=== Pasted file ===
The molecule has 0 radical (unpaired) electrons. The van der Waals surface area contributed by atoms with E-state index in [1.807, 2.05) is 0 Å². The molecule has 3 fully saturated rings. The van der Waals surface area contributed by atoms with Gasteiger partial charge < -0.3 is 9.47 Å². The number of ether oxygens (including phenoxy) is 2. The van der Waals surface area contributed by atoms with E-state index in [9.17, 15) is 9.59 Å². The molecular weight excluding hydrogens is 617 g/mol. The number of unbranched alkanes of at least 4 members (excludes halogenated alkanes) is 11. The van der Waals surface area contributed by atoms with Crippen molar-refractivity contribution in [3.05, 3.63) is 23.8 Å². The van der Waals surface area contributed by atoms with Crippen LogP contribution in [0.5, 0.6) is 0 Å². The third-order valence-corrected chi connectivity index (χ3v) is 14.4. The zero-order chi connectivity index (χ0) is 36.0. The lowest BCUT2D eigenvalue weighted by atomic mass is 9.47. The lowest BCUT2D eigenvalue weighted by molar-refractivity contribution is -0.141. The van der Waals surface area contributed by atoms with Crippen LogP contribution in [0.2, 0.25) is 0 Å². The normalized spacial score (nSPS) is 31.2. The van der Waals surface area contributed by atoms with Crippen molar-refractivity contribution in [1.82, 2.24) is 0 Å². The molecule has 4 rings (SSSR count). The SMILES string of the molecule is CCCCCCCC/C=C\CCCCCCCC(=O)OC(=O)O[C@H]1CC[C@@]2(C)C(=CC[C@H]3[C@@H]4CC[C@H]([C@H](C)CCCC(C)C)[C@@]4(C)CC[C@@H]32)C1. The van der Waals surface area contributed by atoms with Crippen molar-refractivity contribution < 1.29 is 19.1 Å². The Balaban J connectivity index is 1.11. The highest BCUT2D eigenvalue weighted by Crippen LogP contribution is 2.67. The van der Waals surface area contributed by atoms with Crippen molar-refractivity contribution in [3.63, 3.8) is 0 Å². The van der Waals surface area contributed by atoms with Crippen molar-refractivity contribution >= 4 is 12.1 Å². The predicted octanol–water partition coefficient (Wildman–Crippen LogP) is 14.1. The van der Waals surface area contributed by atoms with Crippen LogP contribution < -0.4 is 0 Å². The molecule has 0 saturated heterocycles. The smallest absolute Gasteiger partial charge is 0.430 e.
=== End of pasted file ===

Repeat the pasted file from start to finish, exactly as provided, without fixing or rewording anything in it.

The molecule has 0 radical (unpaired) electrons. The van der Waals surface area contributed by atoms with E-state index in [1.807, 2.05) is 0 Å². The molecule has 3 fully saturated rings. The van der Waals surface area contributed by atoms with Gasteiger partial charge < -0.3 is 9.47 Å². The number of ether oxygens (including phenoxy) is 2. The van der Waals surface area contributed by atoms with E-state index in [9.17, 15) is 9.59 Å². The molecular weight excluding hydrogens is 617 g/mol. The number of unbranched alkanes of at least 4 members (excludes halogenated alkanes) is 11. The van der Waals surface area contributed by atoms with Crippen molar-refractivity contribution in [3.05, 3.63) is 23.8 Å². The van der Waals surface area contributed by atoms with Crippen LogP contribution in [0.5, 0.6) is 0 Å². The third-order valence-corrected chi connectivity index (χ3v) is 14.4. The zero-order chi connectivity index (χ0) is 36.0. The lowest BCUT2D eigenvalue weighted by atomic mass is 9.47. The lowest BCUT2D eigenvalue weighted by molar-refractivity contribution is -0.141. The van der Waals surface area contributed by atoms with Crippen LogP contribution in [0.2, 0.25) is 0 Å². The normalized spacial score (nSPS) is 31.2. The van der Waals surface area contributed by atoms with Crippen molar-refractivity contribution in [1.82, 2.24) is 0 Å². The molecule has 4 rings (SSSR count). The SMILES string of the molecule is CCCCCCCC/C=C\CCCCCCCC(=O)OC(=O)O[C@H]1CC[C@@]2(C)C(=CC[C@H]3[C@@H]4CC[C@H]([C@H](C)CCCC(C)C)[C@@]4(C)CC[C@@H]32)C1. The van der Waals surface area contributed by atoms with Crippen molar-refractivity contribution < 1.29 is 19.1 Å². The Balaban J connectivity index is 1.11. The highest BCUT2D eigenvalue weighted by Crippen LogP contribution is 2.67. The van der Waals surface area contributed by atoms with Crippen molar-refractivity contribution in [3.63, 3.8) is 0 Å². The van der Waals surface area contributed by atoms with Crippen molar-refractivity contribution >= 4 is 12.1 Å². The predicted octanol–water partition coefficient (Wildman–Crippen LogP) is 14.1. The van der Waals surface area contributed by atoms with Crippen LogP contribution < -0.4 is 0 Å². The molecule has 0 saturated heterocycles. The smallest absolute Gasteiger partial charge is 0.430 e.